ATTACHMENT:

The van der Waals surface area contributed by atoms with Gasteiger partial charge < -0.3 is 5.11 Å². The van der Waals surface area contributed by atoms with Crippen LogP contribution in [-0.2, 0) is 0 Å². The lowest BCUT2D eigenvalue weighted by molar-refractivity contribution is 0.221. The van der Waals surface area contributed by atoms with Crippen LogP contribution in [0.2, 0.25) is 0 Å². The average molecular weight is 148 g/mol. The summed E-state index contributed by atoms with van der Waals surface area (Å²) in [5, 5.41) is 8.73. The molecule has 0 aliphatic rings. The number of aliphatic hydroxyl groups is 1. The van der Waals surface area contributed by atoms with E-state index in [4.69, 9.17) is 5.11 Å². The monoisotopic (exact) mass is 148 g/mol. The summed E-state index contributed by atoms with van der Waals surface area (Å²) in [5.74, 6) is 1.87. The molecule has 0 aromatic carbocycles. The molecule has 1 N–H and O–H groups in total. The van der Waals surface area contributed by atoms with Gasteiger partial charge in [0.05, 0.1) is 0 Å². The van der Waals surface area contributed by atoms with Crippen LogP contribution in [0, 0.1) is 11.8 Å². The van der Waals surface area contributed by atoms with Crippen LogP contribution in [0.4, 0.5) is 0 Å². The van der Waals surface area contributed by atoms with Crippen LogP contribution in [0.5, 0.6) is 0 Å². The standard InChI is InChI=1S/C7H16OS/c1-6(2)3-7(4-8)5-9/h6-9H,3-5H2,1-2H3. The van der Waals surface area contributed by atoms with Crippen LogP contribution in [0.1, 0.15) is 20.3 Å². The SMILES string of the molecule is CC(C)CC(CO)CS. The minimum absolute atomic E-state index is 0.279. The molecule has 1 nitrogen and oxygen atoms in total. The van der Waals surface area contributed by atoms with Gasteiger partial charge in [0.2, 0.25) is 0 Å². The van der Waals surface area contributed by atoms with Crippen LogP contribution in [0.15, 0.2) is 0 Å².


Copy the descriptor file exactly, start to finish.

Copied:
The van der Waals surface area contributed by atoms with Gasteiger partial charge < -0.3 is 5.11 Å². The van der Waals surface area contributed by atoms with Crippen LogP contribution in [-0.2, 0) is 0 Å². The lowest BCUT2D eigenvalue weighted by molar-refractivity contribution is 0.221. The van der Waals surface area contributed by atoms with Crippen LogP contribution in [0.2, 0.25) is 0 Å². The average molecular weight is 148 g/mol. The summed E-state index contributed by atoms with van der Waals surface area (Å²) in [5, 5.41) is 8.73. The molecule has 0 aliphatic rings. The number of aliphatic hydroxyl groups is 1. The van der Waals surface area contributed by atoms with E-state index in [4.69, 9.17) is 5.11 Å². The monoisotopic (exact) mass is 148 g/mol. The summed E-state index contributed by atoms with van der Waals surface area (Å²) in [5.74, 6) is 1.87. The molecule has 0 aromatic carbocycles. The molecule has 1 N–H and O–H groups in total. The van der Waals surface area contributed by atoms with Gasteiger partial charge in [0.05, 0.1) is 0 Å². The van der Waals surface area contributed by atoms with Crippen LogP contribution in [0, 0.1) is 11.8 Å². The van der Waals surface area contributed by atoms with Crippen LogP contribution in [0.4, 0.5) is 0 Å². The van der Waals surface area contributed by atoms with Crippen LogP contribution in [0.5, 0.6) is 0 Å². The standard InChI is InChI=1S/C7H16OS/c1-6(2)3-7(4-8)5-9/h6-9H,3-5H2,1-2H3. The van der Waals surface area contributed by atoms with Crippen LogP contribution in [0.1, 0.15) is 20.3 Å². The SMILES string of the molecule is CC(C)CC(CO)CS. The minimum absolute atomic E-state index is 0.279. The molecule has 1 nitrogen and oxygen atoms in total. The van der Waals surface area contributed by atoms with Gasteiger partial charge in [0.2, 0.25) is 0 Å². The van der Waals surface area contributed by atoms with Crippen LogP contribution in [0.15, 0.2) is 0 Å².